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Hollywood Sign
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National Parks Under Attack
This Web site doesn't like to take political stands, but now it is necessary.

The current administration wants to reduce the size and number of National Monuments and allow oil drilling and mining in National Parks for the first time since the system was established. If you prefer trees and streams to oil wells and pipelines, contact your representatives in Washington NOW and tell them to protect these Crown Jewels of America.

Places Earth extends sympathies and hopes to both the people fighting to restore their lives in Puerto Rica and to those who’s lives have been taken or disrupted by the shooting in Las Vegas. Also to hurricane victims in Texas, Florida, and other areas of the Gulf region. Also to the fire victims in California. So many disasters in short time, all made worse by climate change.

State Parks, Historic Sites, and Museums need your help.

Throughout the country, state parks, historic sites, museums, and similar institutions are struggling to continue operating. Because of general financial problems, many of these institutions are operating on a reduced schedule or in danger of closing. Some are being forced to sell off artifacts and property. Many will not weather these hard times without your help.

Places Earth urges everyone to support these vital and important public resources any way you can. Please donate your treasure, time, and talent. Write to your governor and other elected officials telling them to find a way to keep state parks open. It will be your loss.

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Los Angeles County Main Page

Hollywood Sign

All photographs taken by Kenneth A. Larson. All rights reserved. © 2004 - 2017.

The world famous Hollywood Sign sits atop Mount Lee, the tallest peak in Los Angels. Originally erected in 1923 as an advertising sign for a real estate development in Beachwood Canyon, the sign originally said, "Hollywoodland." Over the years, various letter fell and the sign once read, ollywoodland." The sign was shortened to "Hollywood" in 1945.

The sign was originally built for $21,000. The Sign measures 450 feet long, the original letters were 30 feet wide and 45 feet tall. The sign now measures 450 feet across and 50 feet tall. The letters are covered with low wattage light bulbs, 4,000 altogether, which were originally changed daily by a caretaker who lived in a small house behind one of the Sign's giant "L's." . The original Sign was expected to last a year and a half.

Maintenance of the Sign was discontinued in 1939 and in 1944, the M. H. Sherman Company, developers of the Hollywoodlands, turned of to the City of Los Angeles about 455 acres of land adjoining Griffith Park, which included the Sign. In 1949, the Hollywood Chamber of Commerce entered into a contract with the Department of Recreation and Parks to repair and rebuild the Sign, removing "land" from the end of the sign.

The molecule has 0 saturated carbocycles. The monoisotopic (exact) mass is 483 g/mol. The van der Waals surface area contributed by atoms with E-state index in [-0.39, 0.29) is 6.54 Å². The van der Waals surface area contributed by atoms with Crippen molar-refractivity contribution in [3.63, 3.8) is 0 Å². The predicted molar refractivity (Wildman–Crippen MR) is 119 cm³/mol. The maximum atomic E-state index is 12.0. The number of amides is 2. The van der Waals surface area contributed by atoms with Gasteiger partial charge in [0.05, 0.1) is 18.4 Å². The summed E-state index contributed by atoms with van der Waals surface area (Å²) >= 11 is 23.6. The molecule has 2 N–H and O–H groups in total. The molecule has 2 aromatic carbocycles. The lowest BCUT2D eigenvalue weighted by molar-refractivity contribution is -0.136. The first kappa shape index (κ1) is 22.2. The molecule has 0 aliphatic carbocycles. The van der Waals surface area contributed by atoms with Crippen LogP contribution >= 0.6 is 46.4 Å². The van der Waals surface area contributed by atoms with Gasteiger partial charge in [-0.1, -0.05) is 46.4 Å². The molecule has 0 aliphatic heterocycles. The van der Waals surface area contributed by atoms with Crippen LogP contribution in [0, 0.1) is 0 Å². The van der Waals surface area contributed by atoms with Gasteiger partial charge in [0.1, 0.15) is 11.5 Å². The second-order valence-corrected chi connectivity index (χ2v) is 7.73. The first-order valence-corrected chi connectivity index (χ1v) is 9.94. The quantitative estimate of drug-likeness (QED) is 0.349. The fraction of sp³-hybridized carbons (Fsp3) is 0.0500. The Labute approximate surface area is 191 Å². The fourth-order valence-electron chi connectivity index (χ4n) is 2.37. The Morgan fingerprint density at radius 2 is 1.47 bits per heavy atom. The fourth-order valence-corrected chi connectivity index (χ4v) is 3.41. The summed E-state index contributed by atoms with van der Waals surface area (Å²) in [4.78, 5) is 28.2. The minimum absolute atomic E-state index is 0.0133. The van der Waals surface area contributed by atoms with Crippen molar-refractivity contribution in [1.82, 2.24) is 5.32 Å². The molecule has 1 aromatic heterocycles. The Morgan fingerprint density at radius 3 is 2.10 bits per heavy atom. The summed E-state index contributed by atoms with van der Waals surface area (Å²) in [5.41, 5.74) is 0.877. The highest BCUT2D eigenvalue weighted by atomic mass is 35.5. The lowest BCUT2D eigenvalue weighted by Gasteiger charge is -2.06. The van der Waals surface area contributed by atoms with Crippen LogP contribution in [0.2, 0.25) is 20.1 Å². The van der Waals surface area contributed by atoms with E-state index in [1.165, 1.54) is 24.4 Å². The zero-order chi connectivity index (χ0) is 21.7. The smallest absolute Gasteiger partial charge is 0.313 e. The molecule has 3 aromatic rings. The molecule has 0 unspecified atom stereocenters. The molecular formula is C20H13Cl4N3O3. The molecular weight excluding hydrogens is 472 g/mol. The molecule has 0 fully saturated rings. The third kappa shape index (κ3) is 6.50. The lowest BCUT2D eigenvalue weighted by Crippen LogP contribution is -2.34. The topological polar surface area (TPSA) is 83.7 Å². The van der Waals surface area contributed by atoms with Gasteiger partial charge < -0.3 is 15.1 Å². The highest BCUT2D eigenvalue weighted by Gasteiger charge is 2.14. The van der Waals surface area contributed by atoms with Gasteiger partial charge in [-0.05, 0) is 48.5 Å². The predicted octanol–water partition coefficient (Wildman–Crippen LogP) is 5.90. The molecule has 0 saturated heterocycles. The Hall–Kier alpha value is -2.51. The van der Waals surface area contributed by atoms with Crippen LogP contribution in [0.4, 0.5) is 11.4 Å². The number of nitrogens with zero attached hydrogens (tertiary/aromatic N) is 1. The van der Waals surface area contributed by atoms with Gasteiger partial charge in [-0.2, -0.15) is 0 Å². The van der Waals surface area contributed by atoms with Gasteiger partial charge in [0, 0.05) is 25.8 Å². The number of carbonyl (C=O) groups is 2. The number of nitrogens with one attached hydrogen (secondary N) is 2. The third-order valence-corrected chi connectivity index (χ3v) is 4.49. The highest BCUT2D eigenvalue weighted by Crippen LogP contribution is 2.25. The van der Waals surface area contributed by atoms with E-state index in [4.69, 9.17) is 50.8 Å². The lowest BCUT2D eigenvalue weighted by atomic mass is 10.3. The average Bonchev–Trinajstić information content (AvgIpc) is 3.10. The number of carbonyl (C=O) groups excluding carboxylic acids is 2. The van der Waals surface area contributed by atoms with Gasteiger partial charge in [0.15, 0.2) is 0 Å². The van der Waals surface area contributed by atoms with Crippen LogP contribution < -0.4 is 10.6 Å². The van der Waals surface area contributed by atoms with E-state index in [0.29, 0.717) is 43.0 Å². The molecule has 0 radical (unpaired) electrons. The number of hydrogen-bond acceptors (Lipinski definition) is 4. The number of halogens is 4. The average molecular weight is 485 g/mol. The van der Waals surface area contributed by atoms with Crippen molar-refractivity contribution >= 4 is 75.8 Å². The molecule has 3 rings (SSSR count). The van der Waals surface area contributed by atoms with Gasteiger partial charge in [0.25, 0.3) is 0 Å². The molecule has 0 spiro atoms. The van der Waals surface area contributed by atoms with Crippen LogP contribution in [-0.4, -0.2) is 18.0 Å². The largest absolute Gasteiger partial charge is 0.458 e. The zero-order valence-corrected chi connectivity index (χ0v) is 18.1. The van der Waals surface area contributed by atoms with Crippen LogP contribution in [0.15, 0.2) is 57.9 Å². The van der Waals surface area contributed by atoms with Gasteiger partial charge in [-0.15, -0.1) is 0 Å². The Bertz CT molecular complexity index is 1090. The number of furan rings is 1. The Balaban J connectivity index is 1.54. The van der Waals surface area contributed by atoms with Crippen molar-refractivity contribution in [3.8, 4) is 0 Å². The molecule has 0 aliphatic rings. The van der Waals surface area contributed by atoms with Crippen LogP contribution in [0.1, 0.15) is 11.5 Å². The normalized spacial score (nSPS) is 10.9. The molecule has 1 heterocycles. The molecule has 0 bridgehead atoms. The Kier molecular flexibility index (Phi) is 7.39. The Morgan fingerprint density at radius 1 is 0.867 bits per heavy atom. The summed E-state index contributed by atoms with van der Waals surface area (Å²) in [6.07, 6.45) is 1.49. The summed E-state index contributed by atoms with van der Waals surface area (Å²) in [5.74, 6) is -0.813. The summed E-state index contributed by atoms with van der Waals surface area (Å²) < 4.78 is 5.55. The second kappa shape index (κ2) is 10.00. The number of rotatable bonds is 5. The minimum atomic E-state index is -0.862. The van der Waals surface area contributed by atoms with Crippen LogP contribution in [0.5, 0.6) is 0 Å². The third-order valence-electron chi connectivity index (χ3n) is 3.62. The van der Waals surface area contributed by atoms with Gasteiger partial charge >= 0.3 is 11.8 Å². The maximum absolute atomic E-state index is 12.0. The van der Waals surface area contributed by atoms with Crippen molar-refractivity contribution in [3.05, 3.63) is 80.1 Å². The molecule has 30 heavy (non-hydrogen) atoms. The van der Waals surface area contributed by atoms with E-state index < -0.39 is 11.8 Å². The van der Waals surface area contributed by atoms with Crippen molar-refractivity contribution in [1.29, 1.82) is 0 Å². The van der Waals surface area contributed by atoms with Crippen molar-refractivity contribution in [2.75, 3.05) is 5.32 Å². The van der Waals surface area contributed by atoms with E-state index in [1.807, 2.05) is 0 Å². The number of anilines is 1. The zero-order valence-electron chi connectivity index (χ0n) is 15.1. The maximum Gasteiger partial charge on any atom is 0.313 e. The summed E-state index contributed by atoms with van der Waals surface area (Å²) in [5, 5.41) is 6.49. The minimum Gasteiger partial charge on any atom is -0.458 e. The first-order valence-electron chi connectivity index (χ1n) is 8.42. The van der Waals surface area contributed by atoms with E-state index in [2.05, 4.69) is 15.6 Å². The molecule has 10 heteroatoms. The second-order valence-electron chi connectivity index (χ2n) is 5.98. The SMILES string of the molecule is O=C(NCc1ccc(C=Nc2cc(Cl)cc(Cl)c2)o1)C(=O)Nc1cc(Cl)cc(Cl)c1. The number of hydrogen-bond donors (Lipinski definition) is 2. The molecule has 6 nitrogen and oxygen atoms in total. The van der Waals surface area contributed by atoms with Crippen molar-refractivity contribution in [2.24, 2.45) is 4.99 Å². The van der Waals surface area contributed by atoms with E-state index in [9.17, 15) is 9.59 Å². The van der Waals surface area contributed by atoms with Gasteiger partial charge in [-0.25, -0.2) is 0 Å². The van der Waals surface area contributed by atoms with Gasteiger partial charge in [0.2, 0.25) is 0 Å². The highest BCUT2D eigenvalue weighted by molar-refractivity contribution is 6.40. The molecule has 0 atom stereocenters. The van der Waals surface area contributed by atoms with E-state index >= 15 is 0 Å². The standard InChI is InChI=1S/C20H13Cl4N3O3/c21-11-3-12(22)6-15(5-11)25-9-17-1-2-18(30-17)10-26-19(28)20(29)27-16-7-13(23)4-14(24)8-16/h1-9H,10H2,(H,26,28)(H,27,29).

The sign had deteriorated badly until it was in sorry shape. Finally in 1978, the sign completely rebuilt with funds collected from citizens and celebrities who sponsored each letter at $27,700 each. Work to rebuild the Sign began in August of 1978 and was finished by November and was unveiled November 14, 1978. Primary responsibility for the maintenance and preservation of the Sign rests with the Hollywood Sign Trust who's trustees are named by the Hollywood Chamber of Commerce and the City of Los Angeles.

In 1932, Peg Entwistle, a despondent young actress, jumped to her death from the Sign's giant letter "H."

Sign was declared a Los Angeles Cultural Historical Monument #111 in 1973 by the Cultural Heritage Board of the City of Los Angeles.

Getting there:
There is no easy way to reach the Sign, which is located atop an undeveloped hillside, far from roads. Various roads and trail in and around Griffith Park do allow closer views. The Sign itself is fenced and equipped with an alarm system. The sign is visible from most of the Hollywood area. The best way to see the Hollywood Sign closer is to drive up Beachwood Drive (north of Hollywood Boulevard). The Sign is clearly visible along most of Beachwood. To reach Beachwood Drive from Hollywood & Vine, take Hollywood Boulevard east (a quarter mile), to Gower Street. Turn left (north) up Gower (three blocks, under the freeway) to Franklin Avenue. Turn right (east) on Franklin, then immediately turn left (north) up Beachwood Drive, into the hills. To reach Beachwood Drive from the Hollywood (101) Freeway, take the Gower Street exit, then turn right (north) up Beachwood Drive. A trail leaves from the Griffith Observatory parking lot and allows some closer views.
From Griffith Observatory
From Griffith Observatory. Photo date: 9-25-04.
From Hollywood Boulevard
From Hollywood Boulevard. Photo date: 1-1-05.

Photo date: 2-2-05.

Photo date: 2-2-05.
Photo date: 2-2-05.

As seen from Sunset Gower Studios (former Columbia).

As viewed from the new BCAM at LACMA, photo date: 2-14-08.

As viewed from Barnsdall Art Park in July 2016.

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This page last updated: Monday, 13-Feb-2017 21:46:35 EST

Note:This is not the official site for any of the places shown in Places Earth. Places Earth is not responsible for accuracy of the information. Hours of operations, prices, exhibits, and sometimes locations are subject to change without notice.

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